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Articles by A. Saleem
Total Records ( 2 ) for A. Saleem
  M. Hussain , S.R. Chughtai , H.I. Javed , H.N. Malik and A. Saleem
  Maize, the leading world cereal, offers the greatest potential for increasing food productivity in countries like Pakistan. The average yield in Pakistan is low compared to the world average. An effective short term strategy to improve maize productivity is to replace the local low yielding varieties and landraces with high yielding hybrids. However, mainly due to very high cost of the imported hybrid seed in Pakistan, the hybrid technology has not been adopted on larger scales. Currently, 25% of the maize area is under hybrids in Pakistan. Therefore, there is a great need to develop, popularize and adopt maize hybrids with indigenous blood. Indigenous hybrids for agro-ecological zones not attended by the private multinational have been developed at National Agricultural Research Centre and tested in the respective ecologies. Six selected indigenous hybrids (NARC-2701, NARC-2702, NARC-2703, NARC-2704, NARC-2705, NARC-2707) were evaluated at two location during spring season. Four leading commercial hybrids (Bemisal-202, 3335, 2303 and 6525 from Engro, Pioneer, Rafhan and Monsanto) were used as checks for comparison. Some of the indigenously developed hybrids (NARC-2702, NARC-2703, NARC-2704, NARC- 2705) performed better than, or as good as their exotic counterparts. These hybrids exhibited desired idiotypes as indicated by plant and ear heights. The indigenous hybrids were earlier in maturity than the commercial checks. These results clearly indicate the superiority and suitability of locally developed (indigenous) maize hybrids for spring planting in Pakistan.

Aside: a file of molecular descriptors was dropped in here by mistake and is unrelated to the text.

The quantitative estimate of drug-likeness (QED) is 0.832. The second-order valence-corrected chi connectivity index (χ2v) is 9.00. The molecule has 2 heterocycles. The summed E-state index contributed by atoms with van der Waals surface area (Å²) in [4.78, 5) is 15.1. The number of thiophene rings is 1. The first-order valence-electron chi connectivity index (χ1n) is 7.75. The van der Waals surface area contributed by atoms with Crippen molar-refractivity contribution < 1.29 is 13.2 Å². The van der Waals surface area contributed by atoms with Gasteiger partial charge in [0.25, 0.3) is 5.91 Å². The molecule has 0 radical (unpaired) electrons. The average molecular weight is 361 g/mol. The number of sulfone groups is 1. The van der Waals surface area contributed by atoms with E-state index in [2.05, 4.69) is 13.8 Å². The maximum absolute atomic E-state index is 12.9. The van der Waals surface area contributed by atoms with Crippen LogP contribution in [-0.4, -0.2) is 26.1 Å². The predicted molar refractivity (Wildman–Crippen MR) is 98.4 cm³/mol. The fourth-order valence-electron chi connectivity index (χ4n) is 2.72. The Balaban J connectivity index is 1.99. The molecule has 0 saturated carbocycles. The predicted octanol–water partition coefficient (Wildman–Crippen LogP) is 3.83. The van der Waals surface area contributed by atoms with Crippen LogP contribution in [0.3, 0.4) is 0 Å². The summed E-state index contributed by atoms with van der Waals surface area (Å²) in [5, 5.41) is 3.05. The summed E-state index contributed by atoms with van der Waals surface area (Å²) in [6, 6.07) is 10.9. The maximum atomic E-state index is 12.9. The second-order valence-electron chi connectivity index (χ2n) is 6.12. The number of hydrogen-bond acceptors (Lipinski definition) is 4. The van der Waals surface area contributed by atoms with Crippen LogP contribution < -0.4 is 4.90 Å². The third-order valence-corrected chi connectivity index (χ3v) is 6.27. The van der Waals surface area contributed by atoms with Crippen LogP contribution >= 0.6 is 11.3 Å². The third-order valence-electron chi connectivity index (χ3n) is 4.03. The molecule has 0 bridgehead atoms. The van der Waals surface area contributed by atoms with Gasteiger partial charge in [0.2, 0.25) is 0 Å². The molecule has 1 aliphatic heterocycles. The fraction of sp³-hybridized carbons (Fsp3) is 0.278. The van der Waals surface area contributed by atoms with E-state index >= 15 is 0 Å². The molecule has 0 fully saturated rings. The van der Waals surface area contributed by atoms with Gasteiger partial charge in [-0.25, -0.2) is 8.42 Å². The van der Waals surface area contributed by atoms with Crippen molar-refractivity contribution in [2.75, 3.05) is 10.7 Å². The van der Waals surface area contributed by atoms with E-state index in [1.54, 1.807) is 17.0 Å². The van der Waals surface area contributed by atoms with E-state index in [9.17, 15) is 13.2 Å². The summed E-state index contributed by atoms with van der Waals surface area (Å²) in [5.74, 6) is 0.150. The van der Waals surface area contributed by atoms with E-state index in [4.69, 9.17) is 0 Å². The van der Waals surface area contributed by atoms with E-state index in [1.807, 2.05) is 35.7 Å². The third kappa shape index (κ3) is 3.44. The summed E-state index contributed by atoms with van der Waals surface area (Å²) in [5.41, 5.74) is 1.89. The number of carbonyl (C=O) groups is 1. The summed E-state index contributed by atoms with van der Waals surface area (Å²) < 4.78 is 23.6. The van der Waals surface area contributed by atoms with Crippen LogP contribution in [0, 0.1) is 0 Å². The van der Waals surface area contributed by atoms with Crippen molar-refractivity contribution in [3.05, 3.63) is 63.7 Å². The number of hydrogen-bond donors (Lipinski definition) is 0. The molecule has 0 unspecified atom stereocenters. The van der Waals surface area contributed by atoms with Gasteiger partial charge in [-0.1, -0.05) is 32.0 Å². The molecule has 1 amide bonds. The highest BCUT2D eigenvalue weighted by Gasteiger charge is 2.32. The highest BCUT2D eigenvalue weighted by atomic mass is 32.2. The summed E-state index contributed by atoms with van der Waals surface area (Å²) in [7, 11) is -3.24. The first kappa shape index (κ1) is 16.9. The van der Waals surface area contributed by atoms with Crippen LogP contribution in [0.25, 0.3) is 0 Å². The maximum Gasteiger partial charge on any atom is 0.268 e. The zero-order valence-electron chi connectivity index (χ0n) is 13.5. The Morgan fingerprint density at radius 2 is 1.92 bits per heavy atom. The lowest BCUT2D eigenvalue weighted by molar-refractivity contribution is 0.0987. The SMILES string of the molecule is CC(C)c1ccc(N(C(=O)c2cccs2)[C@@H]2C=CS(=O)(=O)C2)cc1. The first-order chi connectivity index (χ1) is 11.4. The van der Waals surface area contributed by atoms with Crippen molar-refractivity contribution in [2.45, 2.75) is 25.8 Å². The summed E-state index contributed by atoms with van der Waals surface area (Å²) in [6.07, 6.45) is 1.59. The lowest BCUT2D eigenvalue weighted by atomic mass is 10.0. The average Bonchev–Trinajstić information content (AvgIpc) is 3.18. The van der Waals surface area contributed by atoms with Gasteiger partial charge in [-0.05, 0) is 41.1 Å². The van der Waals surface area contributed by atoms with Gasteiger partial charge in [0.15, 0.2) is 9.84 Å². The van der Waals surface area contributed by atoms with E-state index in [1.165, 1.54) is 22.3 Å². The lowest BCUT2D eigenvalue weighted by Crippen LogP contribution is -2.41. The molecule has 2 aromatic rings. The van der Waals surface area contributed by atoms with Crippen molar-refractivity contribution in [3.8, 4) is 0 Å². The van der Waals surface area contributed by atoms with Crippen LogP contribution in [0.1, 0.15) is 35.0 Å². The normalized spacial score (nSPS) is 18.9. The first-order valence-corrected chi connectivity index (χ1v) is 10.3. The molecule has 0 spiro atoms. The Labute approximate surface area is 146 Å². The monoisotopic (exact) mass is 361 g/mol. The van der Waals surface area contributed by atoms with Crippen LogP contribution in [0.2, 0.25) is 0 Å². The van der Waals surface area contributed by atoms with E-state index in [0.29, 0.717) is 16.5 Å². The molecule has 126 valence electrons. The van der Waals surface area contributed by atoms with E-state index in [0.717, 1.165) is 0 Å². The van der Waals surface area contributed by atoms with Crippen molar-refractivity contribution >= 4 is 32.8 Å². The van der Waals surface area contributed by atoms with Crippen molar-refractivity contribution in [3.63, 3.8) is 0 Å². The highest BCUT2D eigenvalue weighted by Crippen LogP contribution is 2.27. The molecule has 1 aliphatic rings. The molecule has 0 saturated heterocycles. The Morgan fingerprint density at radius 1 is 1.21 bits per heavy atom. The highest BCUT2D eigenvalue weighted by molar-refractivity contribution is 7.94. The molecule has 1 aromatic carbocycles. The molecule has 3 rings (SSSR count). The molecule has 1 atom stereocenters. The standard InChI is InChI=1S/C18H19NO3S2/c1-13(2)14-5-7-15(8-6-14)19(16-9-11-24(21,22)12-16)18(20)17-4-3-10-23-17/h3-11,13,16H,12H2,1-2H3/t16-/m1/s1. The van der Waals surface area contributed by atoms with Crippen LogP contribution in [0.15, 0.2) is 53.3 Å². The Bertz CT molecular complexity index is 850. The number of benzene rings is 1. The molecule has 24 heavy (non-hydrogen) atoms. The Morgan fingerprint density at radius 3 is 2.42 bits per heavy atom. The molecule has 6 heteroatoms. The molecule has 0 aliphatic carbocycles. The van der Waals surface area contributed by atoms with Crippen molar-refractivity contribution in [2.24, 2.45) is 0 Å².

H.I. Javed , M.A. Masood , S.R. Chughtai , H.N. Malik , M. Hussain and A. Saleem
  Six maize genotypes were evaluated in National Uniform Maize Yield Trials across six contrasting locations having different agro-climatic conditions. Pooled analysis of variance for grain yield indicated significant differences for genotypes across the environments, environment across genotypes and their interactions. These significant interactions indicated uneven performance of the genotypes across the environments and years. In stability analysis, all the parameters applied proved two genotypes as the most stable across the environments. These genotypes gave the highest grain yield and were also earlier in maturity. One genotype showed fitness for favourable environments and two for poor yielding environments.
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